Oklahoma Charter School Leader Explains Lawsuit That Has ‘Seismic Effect’ On Education Funding
A recent resolution announced by Oklahoma’s State Board of Education will transform education funding in Oklahoma by equalizing funding for charter and traditional public schools.
The resolution, introduced by recent Gov. Kevin Stitt appointee Trent Smith, will open up funding streams for charter schools that had previously been off limits. It comes as a vehicle to settle a lawsuit filed in 2017 by the Oklahoma Public Charter School Association.
That suit alleged the state didn’t fairly fund charter schools – schools that public school students can opt into attending, which are overseen by a sponsor and free from some state regulations.
Charter schools don’t receive some state funds as well as monies from local taxes. The resolution would change that effective July 1.
It’s been sharply criticized by a number of public school advocates.
State Superintendent for Public Instruction Joy Hofmeister called it unconstitutional.
“This change is likely to have a seismic effect on school funding across the state, the ramifications on schoolchildren are yet to be fully understood,” she said in a statement after the vote.
Both Tulsa and Oklahoma City Public Schools superintendents Deborah Gist and Sean McDaniel criticized it and asked for it to be rescinded.
The reactions aren’t too surprising to Chris Brewster.
Brewster is the President of the Oklahoma Public Charter School Association and superintendent of Santa Fe South Charter Schools in Oklahoma City.
Just like for everyone else, the settlement agreement and resolution came as a surprise to him. He wasn’t expecting the issue to be resolved at the March meeting. But, it’s a welcome one and it’s long overdue, he said.
StateImpact education reporter Robby Korth interviewed Brewster over Zoom to ask a simple question: Why file the lawsuit?
This transcript has been lightly edited for brevity and clarity.
Robby Korth: So how has how has missing out on this money affected your charter school district?
Chris Brewster: We began our school in a church basement and then progressed to an old YMCA and then expanded into a school district site that had been surplused that was built in 1906, we built in Early Childhood Center and an old armory and a sixth grade center and a grocery store So literally for 20 years, charter schools like Santa Fe schools have had no way financially to expand facilities to even a modicum of equality. But generally, charter schools have to take the slice of the general fund that we have and pay for rental facilities, maintenance, we can’t afford busses, we can’t afford band uniforms and computers, all of those have to come from general funds that were originally designated for direct instruction.
Korth: Public school advocates, though, say this will come at a cost, this will affect them. This will affect public school districts and will be detrimental to them by reducing their portion of state funding. How do you respond to that?
Brewster: I do believe that we need significantly more funding dollars in the public school system in our state. And I do believe that we have not paid attention to this deficit for some time. None of that, however, rights the wrong that we believe has occurred for nearly 20 years and funds that were generated for charter school kids but were not making it to charter school kids. And I’ve spoken at length to many, many fellow superintendents who obviously have been hired to be the fiscal agents and overseers in their districts, and they should be concerned about any contraction of their state funds. However, these are not funds we believe ever belong to other districts. And it is an issue, frankly, of justice in my mind that we’re talking about here.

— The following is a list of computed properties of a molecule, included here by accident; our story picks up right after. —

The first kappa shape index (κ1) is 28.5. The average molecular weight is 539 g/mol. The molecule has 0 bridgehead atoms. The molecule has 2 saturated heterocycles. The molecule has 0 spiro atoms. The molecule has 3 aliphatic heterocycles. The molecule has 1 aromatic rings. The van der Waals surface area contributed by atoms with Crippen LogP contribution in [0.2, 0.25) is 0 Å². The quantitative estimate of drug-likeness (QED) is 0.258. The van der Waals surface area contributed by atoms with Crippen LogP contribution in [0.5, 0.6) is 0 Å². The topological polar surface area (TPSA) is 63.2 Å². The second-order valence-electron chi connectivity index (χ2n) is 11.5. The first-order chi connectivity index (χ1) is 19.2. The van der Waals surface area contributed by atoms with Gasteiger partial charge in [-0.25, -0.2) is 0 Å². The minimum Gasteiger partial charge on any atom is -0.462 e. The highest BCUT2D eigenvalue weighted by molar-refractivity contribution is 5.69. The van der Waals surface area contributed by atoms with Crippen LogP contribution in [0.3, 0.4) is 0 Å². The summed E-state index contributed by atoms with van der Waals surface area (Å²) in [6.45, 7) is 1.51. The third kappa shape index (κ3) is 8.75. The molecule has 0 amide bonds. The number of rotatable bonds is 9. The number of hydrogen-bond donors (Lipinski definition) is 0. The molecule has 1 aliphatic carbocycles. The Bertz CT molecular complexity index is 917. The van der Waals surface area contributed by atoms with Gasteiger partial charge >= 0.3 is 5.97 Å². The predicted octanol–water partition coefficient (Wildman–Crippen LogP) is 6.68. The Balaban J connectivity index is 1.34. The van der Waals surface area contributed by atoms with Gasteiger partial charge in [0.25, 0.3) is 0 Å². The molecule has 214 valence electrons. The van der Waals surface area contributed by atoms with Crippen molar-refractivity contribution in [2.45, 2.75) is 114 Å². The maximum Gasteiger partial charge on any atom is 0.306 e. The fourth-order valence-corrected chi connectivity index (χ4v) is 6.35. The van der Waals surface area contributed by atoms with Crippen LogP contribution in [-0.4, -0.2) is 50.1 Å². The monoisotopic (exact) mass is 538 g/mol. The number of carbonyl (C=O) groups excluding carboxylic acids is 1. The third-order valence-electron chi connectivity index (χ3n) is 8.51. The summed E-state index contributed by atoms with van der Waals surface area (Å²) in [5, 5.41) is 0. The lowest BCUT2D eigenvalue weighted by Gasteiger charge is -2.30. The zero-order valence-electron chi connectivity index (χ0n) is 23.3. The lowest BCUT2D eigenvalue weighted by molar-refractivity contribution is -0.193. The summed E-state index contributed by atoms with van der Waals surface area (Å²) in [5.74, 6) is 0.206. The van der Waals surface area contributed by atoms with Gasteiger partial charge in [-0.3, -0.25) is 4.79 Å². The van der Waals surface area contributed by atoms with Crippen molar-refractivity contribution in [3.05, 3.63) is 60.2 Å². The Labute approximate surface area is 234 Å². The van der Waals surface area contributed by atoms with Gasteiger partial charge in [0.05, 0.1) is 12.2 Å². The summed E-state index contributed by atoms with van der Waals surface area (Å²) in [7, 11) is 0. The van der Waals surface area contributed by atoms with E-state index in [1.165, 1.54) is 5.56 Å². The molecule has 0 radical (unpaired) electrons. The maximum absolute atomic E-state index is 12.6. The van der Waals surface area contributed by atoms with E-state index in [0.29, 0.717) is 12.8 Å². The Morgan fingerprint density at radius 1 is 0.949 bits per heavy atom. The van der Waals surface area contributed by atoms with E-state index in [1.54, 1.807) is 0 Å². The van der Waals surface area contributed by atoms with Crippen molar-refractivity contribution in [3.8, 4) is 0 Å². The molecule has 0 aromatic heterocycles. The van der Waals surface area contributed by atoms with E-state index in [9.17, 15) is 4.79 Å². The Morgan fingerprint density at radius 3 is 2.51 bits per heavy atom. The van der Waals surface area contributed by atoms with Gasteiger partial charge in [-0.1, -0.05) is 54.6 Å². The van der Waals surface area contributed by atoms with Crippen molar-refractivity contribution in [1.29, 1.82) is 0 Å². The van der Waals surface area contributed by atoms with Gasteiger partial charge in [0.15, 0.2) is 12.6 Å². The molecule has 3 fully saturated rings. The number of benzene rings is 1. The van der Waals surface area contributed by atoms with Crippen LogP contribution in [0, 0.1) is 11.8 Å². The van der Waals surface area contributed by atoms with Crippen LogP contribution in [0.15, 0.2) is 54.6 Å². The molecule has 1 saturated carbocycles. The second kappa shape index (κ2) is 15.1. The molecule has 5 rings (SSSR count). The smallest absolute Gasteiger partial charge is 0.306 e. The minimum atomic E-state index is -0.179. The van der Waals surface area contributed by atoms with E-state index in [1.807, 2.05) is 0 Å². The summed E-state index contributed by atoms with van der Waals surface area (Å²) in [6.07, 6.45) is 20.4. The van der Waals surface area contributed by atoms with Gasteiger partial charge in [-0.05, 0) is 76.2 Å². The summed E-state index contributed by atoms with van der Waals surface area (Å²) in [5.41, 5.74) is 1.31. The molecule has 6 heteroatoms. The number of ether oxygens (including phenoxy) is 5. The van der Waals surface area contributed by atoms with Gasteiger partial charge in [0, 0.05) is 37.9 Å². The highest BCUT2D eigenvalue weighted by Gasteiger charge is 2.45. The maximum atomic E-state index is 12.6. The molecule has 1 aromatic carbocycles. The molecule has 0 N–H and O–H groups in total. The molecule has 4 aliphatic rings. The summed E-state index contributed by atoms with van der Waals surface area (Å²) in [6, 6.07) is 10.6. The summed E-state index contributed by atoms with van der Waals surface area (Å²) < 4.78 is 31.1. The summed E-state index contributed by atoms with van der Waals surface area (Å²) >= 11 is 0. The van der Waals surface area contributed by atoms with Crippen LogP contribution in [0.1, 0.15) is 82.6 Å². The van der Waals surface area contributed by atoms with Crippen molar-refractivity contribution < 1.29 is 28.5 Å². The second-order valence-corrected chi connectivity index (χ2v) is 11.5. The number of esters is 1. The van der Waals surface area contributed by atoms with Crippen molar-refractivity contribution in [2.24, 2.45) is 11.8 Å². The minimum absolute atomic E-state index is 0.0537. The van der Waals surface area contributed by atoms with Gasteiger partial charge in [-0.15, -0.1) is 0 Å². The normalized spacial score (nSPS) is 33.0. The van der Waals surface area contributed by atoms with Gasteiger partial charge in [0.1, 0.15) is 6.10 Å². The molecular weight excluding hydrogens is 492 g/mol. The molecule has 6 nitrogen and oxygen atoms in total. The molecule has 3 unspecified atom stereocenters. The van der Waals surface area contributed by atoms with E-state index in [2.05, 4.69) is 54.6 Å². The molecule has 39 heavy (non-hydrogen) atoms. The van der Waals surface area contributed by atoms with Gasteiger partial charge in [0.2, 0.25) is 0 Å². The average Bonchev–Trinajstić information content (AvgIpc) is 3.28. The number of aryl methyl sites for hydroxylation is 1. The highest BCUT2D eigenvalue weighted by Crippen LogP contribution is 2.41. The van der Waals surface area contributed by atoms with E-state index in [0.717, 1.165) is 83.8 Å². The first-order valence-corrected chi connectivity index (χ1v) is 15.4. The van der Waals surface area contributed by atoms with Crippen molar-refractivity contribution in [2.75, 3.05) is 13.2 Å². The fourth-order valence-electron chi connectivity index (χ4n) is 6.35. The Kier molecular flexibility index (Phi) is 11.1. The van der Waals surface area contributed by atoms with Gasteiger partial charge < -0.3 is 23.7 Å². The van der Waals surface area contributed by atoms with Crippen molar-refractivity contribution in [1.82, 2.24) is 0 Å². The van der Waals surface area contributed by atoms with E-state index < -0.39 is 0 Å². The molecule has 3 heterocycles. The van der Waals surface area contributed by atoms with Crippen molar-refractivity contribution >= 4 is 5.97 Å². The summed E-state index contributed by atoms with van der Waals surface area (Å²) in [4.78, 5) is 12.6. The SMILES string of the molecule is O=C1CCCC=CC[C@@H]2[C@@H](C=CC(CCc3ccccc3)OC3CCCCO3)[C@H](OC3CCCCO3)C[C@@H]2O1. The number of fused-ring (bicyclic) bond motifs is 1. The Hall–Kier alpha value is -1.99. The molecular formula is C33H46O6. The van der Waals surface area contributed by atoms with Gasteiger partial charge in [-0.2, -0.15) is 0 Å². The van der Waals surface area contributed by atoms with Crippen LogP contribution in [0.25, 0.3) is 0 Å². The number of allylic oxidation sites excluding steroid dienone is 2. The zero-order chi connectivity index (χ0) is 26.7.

Korth: Now, what’s the ultimate goal here? I mean, how can charter schools and traditional public schools that we all have in our minds, coexist across the country, but specifically in Oklahoma?
Brewster: There are about 105,000 school age kids in the Oklahoma City metro area, and it encompasses multiple districts. And the question we need to be asking is, do we as a society have the capacity to provide 105,000 quality seats to each of those kids? The answer, I think, is an unequivocal yes. Do we think the public school system can do it by itself? It hasn’t. Do we think private schools can do it? No. Do we think that virtual schools can do it? We think that that home school can do it? Do we think that charters? No. But I absolutely believe that a collective approach with the children at the heart of it can yield results. I absolutely believe that if we will get our adult act together and say how do we support strong schools no matter what kind of schools they are, suburban schools, rural schools, inner city schools and hold accountable schools that are not creating great learning environments. Can we produce one hundred and five thousand great seats? I absolutely think we can. The long game here is a great seat for every kid in Oklahoma, and this is a step toward that.
Korth: One of the concerns I’ve seen is this is going to this is going to point more money toward than has been pointed toward them in the past. I mean, they enroll about… three quarters… of public charter school students in the state. They are, as you know, subject to a fine by the state board of Education right now that they’re not paying back, there’s an ongoing criminal investigation. We don’t have to go over all the headlines. But, you know, do you think that it’s a problem that they’re going to see the biggest benefit from this?